It’s no surprise then that when the pandemic meant some Ryman Healthcare staff chose to live on site, one of the best things about the experience was getting closer to the residents they now lived alongside.
Registered nurse Shiv Ashok has been living at Ryman’s Nellie Melba Retirement Village in Melbourne’s Brandon Park for the last month, choosing the option after she returned home from travelling overseas.
Since the beginning of the pandemic, Ryman has had around 50 staff members take up the offer to move into the village where they work, and there are now 10 staff living on site at the Nellie Melba.
“I’m safe and it’s safer for the residents”
Ms Ashok, who previously lived in a share house, is living in one of Ryman’s two-bedroom, fully furnished apartments, complete with a full kitchen and laundry. She doesn’t have to pay for the accommodation.
The carer works four or five night shifts a week, and spends her free time reading, watching television, and speaking online to friends and family in Australia and Sri Lanka, her home country.
She only leaves the village to buy groceries, and is choosing not to see family and friends at the moment.
Ms Ashok told HelloCare it’s a “relief” to be living on site. Her house mates work in hospitality and aren’t so vigilant about where they have been and who they have been in contact with.
“When they go out, every time, I feel panic,” she said.
Living on site, Ms Ashok knows she’s protected.
“I’m safe and then it’s also safer for the residents,” she said.
Ms Ashok made the decision to live on site after returning from overseas because the level of Omicron transmission in the community at the time was high. She thought it best to “stay away” from her housemates and move into the apartment.
Though it’s convenient living on site, Ms Ashok does find it lonely at times – but she says the residents look out for her.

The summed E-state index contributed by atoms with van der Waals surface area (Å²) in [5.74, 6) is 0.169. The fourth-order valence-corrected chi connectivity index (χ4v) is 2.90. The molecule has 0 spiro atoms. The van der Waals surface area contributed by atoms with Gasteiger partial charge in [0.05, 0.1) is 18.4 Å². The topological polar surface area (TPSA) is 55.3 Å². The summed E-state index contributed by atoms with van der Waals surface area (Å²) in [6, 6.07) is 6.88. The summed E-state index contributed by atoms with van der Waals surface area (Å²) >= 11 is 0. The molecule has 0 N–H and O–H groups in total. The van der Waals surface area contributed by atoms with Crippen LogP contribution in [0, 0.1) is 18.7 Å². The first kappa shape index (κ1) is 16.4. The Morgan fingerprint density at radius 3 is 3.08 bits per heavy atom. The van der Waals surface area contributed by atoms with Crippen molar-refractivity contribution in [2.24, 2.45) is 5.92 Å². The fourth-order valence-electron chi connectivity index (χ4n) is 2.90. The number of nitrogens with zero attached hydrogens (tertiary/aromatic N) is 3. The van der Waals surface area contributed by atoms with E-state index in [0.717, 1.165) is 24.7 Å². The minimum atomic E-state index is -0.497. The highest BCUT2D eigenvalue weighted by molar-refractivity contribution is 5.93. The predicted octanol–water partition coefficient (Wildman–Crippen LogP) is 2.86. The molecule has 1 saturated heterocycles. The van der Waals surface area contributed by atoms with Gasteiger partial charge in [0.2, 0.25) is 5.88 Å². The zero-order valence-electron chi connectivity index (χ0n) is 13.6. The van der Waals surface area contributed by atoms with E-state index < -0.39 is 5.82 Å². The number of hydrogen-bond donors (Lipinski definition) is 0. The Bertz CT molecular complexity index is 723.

“I get to go to work very easily. I just walk three minutes and then I’m at work,” she said.
“But then at the same time, it’s a bit lonely as well because I used to have a lot of my friends around me sharing the house, so it’s a bit quieter than what I was used to.”
She said the residents feel safer knowing some staff aren’t going out into the community.
“They’re very grateful,” she said.
Ms Ashok said she’ll stay living on site as long as the risk remains in the community.
“I think I will still stay until the situation is a bit settled in the community, when the risk is not too bad and I feel like it’s safe to move back to the house.
“Ryman is supportive, even before the pandemic,” Ashok said.
“When I travelled overseas and came back, they made sure I got all the tests and the place [was] ready to move in.
“They made sure that I’m supported and they provide meals and all these kinds of things to make sure that we are all OK living here,” she added.
Staff situation treated on an individual basis
Moving into the village is not a permanent arrangement, but there’s no definitive timeline, a spokesperson for Ryman told HelloCare.
The provider monitors the COVID situation in the community and manages it on a case-by-case basis with each staff member.
Allowing staff to live on site was one of a range of measures Ryman took to help keep residents and staff safe.
“You become family”
Ms Ashok loves working in aged care and says the residents have become like family to her.
You can get involved in the activities with the residents and listen to music while you work.
“It’s really good that you get to meet familiar people every day,” she said.
“You become family with all the residents. You’re very close to them.”
“I am actually away from my family, so it feels good to have people who know me and who care about me as well.
“You don’t get that in a hospital – that’s why I like working in aged care.”